Under these circumstances, you’ll need an
extra thorough condition inspection, particularly of the undercarriage. Wheels should be
faultless and properly inflated; an under-inflated wheel can slide on its bead and shear
off the valve stem. Brakes get a workout, too,
so pads need plenty of material.
Know the weak points of your aircraft.
On his Cessna 180, Wes checks the inside
camber of the mains for cracks, corrosion,
and nicks. In Cubs, Jay looks for crinkled
paint on the top of the cabane and gear legs,
early signs they’re starting to bend. He also
outfits his Cubs with safety cables on the
gear, and students who bring their own
Cubs must install them, as well.
If you spend a lot of time backcountry,
learn how to fix things or at least determine
if the airplane can limp home, Jay says. If
something’s good and broken, a helicopter
recovery may cost up to $20,000.
Wes Erb brings his Cessna 180 in for a spot landing.
Short & Sweet
How to fly real-world STOL
BY GREG LASLO
THOSE VALDEZ STOL COMPETITION pilots are something else.
Indeed, many of them are among the best pilots in Alaska when it comes to
flying a small airplane into and out of tight spots. In fact, they’re so good they
score ridiculously short distances at the contest—takeoffs plus landings in less
than 200 feet.
But here’s the kicker: It’s a contest.
Turns out, there’s a big difference between that and the real world.
“Don’t expect those results at home,” says STOL (short takeoff and landing)
competitor Wes Erb. “It’s purely an act.” From the gear you’re hauling, to
the gas you’re carrying, to the surfaces you’re landing on, to the trees at the
end of your “runway,” you’re going to need some actual bush techniques if
you’re going to explore the backcountry. To get the skinny, we asked Wes
and his fellow Alaskan pilots Jay Baldwin and Bart Stone about flying into
Start with a preflight. Alaskan bush flying is hard-core. Your wheels take a beat-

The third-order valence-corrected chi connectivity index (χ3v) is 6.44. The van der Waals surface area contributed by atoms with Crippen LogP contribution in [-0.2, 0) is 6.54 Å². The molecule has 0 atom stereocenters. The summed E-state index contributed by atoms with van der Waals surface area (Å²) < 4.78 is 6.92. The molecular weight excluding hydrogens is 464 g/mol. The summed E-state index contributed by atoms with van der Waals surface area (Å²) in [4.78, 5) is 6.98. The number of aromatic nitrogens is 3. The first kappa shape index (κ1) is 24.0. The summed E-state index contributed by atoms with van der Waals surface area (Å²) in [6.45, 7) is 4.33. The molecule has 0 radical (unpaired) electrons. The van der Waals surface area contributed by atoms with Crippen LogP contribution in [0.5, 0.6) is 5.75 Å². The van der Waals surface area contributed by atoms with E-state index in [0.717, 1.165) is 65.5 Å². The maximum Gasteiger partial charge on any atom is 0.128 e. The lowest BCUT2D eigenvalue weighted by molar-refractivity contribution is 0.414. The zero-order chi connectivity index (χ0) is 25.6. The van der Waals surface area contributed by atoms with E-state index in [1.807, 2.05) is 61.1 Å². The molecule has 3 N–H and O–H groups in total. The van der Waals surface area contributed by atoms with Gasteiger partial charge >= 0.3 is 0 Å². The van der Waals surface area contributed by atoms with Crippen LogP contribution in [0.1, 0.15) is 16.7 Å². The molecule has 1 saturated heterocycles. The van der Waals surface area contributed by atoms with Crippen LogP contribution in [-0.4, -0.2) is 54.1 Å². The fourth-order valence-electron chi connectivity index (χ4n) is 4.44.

ing, your landing gear gets clobbered, and the rest of your fuselage gets thumped
pretty hard. Wes plans for an extra couple hundred dollars on his annual inspec-
tion because of his off-field operations.
CAN I GO NOW?
First you should practice at a paved airport until you get the techniques down.
Accuracy is critical. Bart’s pilots must
put a wheel in a box that’s 50 feet long
by 3 feet wide 10 times—first with the
right, then the left—before they can
leave pavement. His best pilots can do it
in an area that’s 20-by- 3 in a normally
loaded airplane. That’s the control
you’re looking for.
Two different techniques will get you
there: The drag-it-in-low-under-high-power technique and the high approach.
The former is good for show, but you’ll
need a light airplane with a lot of power.
And in the real world, if your engine
burps, farts, or hiccups, you’re in trouble, Bart says. Plus, your angle of attack
(AOA) is too high to see where you’re
going, and your high deck angle may
cause your tail wheel to strike first. Bad,
bad, bad. Instead, each of our experts
uses a variation of the high-approach
Here’s how it works: Pick a touchdown
point and keep your eyes on it throughout
your approach. Keep it glued to the windscreen; if it moves up or down, you’re
coming up short or long.
Bart is a fan of a normal descent, and
he waits until the runway is made to add
full flaps. Once he does, he’s committed to